top of page

Crash - Tested: Riding Rear-Facing

Updated: Sep 20, 2021

When I decided to start a blog for parents, I knew one of the topics I wanted to talk about early was car seat safety, and specifically, why rear facing is so important. When I became a Child Passenger Safety Technician, my instructor explained that rear facing is the best position for everyone in a car, but obviously, car manufactures haven’t figured out a way to allow us to drive backward yet.

The American Academy of Pediatrics recommends kids rear-face in a vehicle for as long as possible. So much so they recommend parents to max out the rear facing height and weight on their car seat before turning the child front facing.

Every car seat manufacturer that makes rear-facing seats places a label on the side of the seat and in the car seat manual outlining the max rear-facing height and weight. It is important to note that infant seats (like this one we used) ONLY rear face. They cannot front face under any circumstances. This is why I recommend convertible car seats (like this one) to parents when their child is close to outgrowing their infant seat. They are worth the money because they can rear face and front face, and they often offer high-back booster transitions too. Many of them offer a higher rear-facing height and weight max (like the Graco seat linked above), so your child can ride safer for a longer time.

Why is rear facing so much safer? It comes down to two factors – the force of a crash and the anatomy of a child. Let’s use an example of a car hitting a telephone pole. When the car strikes the pole, there is a force that is spread throughout the car and everything inside of it. The force is determined by speed, car size, and point of impact. This is why accidents are so dangerous when a car goes from a high rate of speed to a sudden stop. As the force of the impact occurs, everything that is unrestrained in the car will continue to move at the speed the car was going prior to impact. So, when a child is front facing, the car seat and harness protect the child from propelling forward and distribute the force to the strongest parts of the body – the chest and hips. However, it leaves the head and neck vulnerable. In an older child this is less risky because their neck and spine are more developed. But, in smaller children, the neck and spine are still developing, so the ligaments are looser. Also, their heads are typically large for their body size. The weight of their head and loose ligaments creates an opportunity for a dangerous back-and-forth neck movement that could lead to spinal cord injury. How does rear facing prevent this? When a child is rear facing, the force of the impact is spread across the shell of the car seat which protects their neck and spine from the deadly whiplash movement.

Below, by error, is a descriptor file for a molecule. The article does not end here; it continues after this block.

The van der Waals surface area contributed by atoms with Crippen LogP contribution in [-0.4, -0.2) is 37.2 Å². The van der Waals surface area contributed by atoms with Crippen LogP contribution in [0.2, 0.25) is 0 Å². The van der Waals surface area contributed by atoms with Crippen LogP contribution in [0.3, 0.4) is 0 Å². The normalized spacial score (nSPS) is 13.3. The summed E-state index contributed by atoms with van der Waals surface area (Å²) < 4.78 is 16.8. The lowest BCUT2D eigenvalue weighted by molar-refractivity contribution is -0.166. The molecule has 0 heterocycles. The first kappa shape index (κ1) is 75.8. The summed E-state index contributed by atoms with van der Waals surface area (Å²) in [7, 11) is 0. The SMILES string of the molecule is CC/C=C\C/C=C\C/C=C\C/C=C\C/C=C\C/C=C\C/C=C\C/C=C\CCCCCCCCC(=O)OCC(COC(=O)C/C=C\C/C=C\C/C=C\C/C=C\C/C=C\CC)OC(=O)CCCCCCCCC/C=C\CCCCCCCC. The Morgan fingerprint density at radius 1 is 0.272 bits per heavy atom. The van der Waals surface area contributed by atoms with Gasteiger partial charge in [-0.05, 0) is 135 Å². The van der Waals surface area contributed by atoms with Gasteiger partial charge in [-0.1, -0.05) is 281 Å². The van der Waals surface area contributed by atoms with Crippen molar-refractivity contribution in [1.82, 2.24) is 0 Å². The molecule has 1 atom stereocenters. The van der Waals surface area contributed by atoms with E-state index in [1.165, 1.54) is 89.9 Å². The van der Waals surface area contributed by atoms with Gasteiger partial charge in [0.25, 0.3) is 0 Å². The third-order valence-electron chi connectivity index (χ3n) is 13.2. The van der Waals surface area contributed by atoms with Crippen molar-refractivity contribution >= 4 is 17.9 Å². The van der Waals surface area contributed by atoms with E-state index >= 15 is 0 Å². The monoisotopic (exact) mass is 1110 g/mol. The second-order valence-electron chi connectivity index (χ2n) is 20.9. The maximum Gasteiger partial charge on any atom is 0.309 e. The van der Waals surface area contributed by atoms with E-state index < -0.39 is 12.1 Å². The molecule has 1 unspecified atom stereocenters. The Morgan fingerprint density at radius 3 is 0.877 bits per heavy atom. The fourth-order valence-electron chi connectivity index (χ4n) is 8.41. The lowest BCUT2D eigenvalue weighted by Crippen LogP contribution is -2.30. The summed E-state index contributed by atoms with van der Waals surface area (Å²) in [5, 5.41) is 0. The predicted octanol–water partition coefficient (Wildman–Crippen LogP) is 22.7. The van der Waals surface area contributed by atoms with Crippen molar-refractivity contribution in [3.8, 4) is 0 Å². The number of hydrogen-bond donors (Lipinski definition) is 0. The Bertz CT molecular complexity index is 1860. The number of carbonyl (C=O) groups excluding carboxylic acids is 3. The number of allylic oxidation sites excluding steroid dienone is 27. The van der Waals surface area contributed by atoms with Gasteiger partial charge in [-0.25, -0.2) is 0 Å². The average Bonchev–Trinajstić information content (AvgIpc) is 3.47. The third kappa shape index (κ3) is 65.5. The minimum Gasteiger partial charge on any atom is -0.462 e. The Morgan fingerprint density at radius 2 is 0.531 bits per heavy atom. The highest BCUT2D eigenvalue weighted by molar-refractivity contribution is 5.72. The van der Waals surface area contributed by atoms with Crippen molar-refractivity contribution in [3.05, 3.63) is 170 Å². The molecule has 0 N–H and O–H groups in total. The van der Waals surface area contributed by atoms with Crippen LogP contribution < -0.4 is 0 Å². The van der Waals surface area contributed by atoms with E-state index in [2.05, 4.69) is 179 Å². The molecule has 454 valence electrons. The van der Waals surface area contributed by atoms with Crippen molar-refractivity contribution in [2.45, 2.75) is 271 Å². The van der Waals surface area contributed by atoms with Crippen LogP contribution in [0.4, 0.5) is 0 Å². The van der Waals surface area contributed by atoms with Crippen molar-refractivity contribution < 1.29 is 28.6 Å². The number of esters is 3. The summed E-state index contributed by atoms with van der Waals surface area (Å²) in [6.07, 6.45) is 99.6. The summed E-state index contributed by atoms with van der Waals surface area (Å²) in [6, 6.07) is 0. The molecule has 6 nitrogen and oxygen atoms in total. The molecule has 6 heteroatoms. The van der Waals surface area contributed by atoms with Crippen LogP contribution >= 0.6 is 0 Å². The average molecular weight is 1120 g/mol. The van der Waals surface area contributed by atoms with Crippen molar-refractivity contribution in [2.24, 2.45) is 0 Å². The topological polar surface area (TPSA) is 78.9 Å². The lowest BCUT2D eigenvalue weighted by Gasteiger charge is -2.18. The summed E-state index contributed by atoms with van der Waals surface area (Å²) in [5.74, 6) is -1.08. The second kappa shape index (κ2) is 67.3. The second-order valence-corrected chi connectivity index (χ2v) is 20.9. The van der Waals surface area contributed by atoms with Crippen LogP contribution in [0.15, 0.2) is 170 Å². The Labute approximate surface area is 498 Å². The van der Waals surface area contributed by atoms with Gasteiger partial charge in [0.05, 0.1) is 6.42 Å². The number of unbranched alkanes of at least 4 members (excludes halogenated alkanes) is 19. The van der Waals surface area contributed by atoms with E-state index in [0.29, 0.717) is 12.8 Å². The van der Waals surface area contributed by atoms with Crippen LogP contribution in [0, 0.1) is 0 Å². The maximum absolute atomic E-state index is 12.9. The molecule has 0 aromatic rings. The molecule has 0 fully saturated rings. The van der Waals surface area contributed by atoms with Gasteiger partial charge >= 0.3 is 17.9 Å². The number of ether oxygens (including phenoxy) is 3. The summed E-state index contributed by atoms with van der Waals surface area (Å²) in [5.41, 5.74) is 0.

One thing I hear fairly often when parents want to forward face their child is that they are worried about leg injuries if they were to get into an accident and their child was rear facing. But, the American Academy of Pediatrics has done extensive research on this topic and found that there is not an increased risk of leg injuries when a child is rear facing. And even if there was, leg injuries are easier to treat and have better outcomes than spinal cord injuries.

Something else I hear often is that forward facing is more convenient especially if the child is older. And as a mom I totally love anything convenient. But let’s compare this to mealtimes. My kid loves Cheerios. It was one of his first words. He’d literally eat them every day for every meal. And I love them because they are super convenient. But, as convenient as they are, he doesn’t get them for every meal? Why? Because it’s best for him to have a balanced diet with a variety of foods. And just like a balanced diet is best, so is rear-facing.

Car seats are one of my favorite topics, and I’m especially passionate when talking about the importance of extended rear facing. I could write a blog every day about it, but it’s truly because as a pediatric emergency department nurse, I have seen it save lives. If you have questions or want to talk more about rear facing versus front facing, book an installation with me. I’ll answer all your questions and make sure your car seat is installed correctly and ready to go. Head over to the classes page and book there!

Recent Posts

See All


bottom of page